4. DON'T: Instruct your child not to have an argument with another teen on their Facebook Wall. While a teen may think their war of words is harmless, think again. When you hurl insults on one another's walls all of their friends can see the conversation play out on their Facebook page as well. If you're having a disagreement with a friend, take it offline and resolve your differences in private.
5. DON'T: If your child sets up a fake Facebook page, then revoke their privileges immediately. I've frequently heard about this from fellow moms - a strict parent attempts to police their child and right under their nose, they set up another Facebook account under an alias and does whatever they'd like online. While it's hard to find out if your child is trying to fake you out, your best bet is to have that conversation before they officially join Facebook. Setting up a fake Facebook page is illegal and can also create legal problems for a child - especially if they use that page to cyberbully their peers.
6. DO: If your child notices another child cyber-bullying one of their peers, DO encourage them to speak up. Facebook now has instant controls in place where you can report someone for abuse if you believe their comment or email message is inappropriate. Don’t just be a bystander - get involved and help put an end to cyber-bullying!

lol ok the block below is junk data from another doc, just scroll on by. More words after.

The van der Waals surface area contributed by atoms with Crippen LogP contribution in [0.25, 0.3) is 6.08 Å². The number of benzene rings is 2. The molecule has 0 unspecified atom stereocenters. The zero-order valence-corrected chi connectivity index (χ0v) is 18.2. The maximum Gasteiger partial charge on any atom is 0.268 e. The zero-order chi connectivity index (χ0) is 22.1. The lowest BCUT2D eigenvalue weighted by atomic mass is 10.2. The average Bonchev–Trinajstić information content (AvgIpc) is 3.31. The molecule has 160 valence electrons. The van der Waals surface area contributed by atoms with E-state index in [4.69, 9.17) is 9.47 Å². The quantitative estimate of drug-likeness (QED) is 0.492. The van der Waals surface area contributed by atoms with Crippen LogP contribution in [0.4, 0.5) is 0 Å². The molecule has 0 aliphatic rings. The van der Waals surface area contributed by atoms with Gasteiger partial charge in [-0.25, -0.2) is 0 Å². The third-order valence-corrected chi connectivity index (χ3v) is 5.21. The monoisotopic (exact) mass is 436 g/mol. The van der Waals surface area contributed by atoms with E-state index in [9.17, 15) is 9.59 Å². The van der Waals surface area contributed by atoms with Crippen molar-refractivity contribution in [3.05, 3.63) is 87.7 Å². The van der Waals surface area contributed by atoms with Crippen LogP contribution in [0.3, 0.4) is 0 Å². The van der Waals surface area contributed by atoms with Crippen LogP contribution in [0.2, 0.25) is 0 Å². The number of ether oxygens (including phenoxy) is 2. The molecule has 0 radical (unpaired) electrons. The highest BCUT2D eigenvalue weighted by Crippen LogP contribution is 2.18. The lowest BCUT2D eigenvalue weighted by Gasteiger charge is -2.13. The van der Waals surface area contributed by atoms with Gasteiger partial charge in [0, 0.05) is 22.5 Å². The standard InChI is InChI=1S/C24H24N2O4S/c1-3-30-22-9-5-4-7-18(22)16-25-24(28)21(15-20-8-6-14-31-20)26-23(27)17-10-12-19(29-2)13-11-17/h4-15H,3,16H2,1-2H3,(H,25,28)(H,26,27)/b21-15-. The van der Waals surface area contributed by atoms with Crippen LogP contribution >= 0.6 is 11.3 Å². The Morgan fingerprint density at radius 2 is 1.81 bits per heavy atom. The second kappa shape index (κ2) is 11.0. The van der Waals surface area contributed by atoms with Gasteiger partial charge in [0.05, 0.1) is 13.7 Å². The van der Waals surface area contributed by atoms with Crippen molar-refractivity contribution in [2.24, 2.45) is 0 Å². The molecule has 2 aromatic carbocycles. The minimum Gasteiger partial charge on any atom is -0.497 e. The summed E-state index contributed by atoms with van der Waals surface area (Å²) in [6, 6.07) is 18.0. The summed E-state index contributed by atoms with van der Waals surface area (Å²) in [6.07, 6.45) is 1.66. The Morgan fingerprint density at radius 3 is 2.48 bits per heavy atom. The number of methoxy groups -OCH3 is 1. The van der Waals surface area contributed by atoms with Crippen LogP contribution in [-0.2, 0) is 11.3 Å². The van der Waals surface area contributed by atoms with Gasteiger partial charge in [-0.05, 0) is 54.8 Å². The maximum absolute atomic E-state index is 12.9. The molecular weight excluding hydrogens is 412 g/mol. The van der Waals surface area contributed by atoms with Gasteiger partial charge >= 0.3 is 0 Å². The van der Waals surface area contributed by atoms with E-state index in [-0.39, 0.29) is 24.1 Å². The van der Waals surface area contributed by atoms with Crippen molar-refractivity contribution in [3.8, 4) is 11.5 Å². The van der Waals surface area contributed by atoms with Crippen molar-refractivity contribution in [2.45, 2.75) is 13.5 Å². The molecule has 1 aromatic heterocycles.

7. DON'T stalk people on Facebook by attempting to chat with them. Lately, a few of my younger Facebook friends have used the "chat" option to reach out to me and ask me to vote for them for a variety of contests. This rule actually holds true for adults too since a few of my FB friends are pretty big offenders of cyber-chat stalking too.
8. DO use Facebook to get the word out about important causes. If your teen is spearheading or participating in an event on behalf of a charity, by all means, have them share information about it on their Facebook page. You can even use the event option to invite friends to participate and share on their own blogs. Sharing Facebook posts that are positive and benefit others is always a good thing.
9. DON'T ignore the warning signs if your teen gets upset after logging off their Facebook page. If your child suddenly withdraws, seems out of sorts, angry or depressed, cyber-bullying could be the cause. It's very easy for teens to hide behind text messages and Facebook comments - but the hurt is still pretty raw. It might be hard for your child to share what is going on in their world, but be there to listen, give advice (when asked) and provide a shoulder to lean on.
10. DO join Facebook! If you're a parent and don't have a Facebook page, then what are you waiting for??? I know that the thought of going through life without a Facebook page for some seems absolutely absurd. Well, there are some people out there (a good friend of mine among this batch) who have yet to sign up for Facebook. I'm here to tell you that you must sign up for Facebook so that you can always stay at least 3 steps ahead of your child. If you know nothing about social networking, then you are already behind the eight ball. Join the site, re-connect with old friends and navigate your way through Facebook before your teen gets their first account. Trust me, you'll be glad you did!
Visit Facebook for more information about their privacy, safety and abuse guidelines. And if you are interested in learning more about how to protect your child against cyber-bullying, visit StompOutBullying.org.